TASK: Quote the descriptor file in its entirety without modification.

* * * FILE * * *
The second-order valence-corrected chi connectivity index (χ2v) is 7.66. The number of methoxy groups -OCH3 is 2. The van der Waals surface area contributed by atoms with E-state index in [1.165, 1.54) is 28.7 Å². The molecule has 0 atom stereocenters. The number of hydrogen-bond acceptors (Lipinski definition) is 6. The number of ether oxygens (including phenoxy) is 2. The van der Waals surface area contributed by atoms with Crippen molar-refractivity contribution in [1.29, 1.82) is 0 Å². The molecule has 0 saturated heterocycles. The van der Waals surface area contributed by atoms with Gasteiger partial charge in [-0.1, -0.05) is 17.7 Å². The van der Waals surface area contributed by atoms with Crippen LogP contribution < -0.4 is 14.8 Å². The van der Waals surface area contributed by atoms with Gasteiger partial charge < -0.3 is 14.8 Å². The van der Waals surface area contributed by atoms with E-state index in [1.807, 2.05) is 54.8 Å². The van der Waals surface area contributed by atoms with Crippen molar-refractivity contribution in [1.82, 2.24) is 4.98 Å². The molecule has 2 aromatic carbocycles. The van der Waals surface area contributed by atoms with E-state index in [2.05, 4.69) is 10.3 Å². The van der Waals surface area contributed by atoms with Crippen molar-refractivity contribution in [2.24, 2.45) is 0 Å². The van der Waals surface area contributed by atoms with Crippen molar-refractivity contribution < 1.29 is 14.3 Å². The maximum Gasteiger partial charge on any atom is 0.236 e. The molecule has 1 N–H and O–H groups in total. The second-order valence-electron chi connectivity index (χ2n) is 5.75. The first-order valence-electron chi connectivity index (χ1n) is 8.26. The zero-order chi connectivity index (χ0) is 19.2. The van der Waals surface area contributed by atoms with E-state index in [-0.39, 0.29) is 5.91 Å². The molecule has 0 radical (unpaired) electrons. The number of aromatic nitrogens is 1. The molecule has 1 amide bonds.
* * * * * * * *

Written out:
The second-order valence-corrected chi connectivity index (χ2v) is 7.66. The number of methoxy groups -OCH3 is 2. The van der Waals surface area contributed by atoms with E-state index in [1.165, 1.54) is 28.7 Å². The molecule has 0 atom stereocenters. The number of hydrogen-bond acceptors (Lipinski definition) is 6. The number of ether oxygens (including phenoxy) is 2. The van der Waals surface area contributed by atoms with Crippen molar-refractivity contribution in [1.29, 1.82) is 0 Å². The molecule has 0 saturated heterocycles. The van der Waals surface area contributed by atoms with Gasteiger partial charge in [-0.1, -0.05) is 17.7 Å². The van der Waals surface area contributed by atoms with Crippen LogP contribution < -0.4 is 14.8 Å². The van der Waals surface area contributed by atoms with Gasteiger partial charge < -0.3 is 14.8 Å². The van der Waals surface area contributed by atoms with E-state index in [1.807, 2.05) is 54.8 Å². The van der Waals surface area contributed by atoms with Crippen molar-refractivity contribution in [1.82, 2.24) is 4.98 Å². The molecule has 2 aromatic carbocycles. The van der Waals surface area contributed by atoms with E-state index in [2.05, 4.69) is 10.3 Å². The van der Waals surface area contributed by atoms with Crippen molar-refractivity contribution in [2.24, 2.45) is 0 Å². The van der Waals surface area contributed by atoms with Crippen molar-refractivity contribution < 1.29 is 14.3 Å². The maximum Gasteiger partial charge on any atom is 0.236 e. The molecule has 1 N–H and O–H groups in total. The second-order valence-electron chi connectivity index (χ2n) is 5.75. The first-order valence-electron chi connectivity index (χ1n) is 8.26. The zero-order chi connectivity index (χ0) is 19.2. The van der Waals surface area contributed by atoms with E-state index in [-0.39, 0.29) is 5.91 Å². The molecule has 0 radical (unpaired) electrons. The number of aromatic nitrogens is 1. The molecule has 1 amide bonds.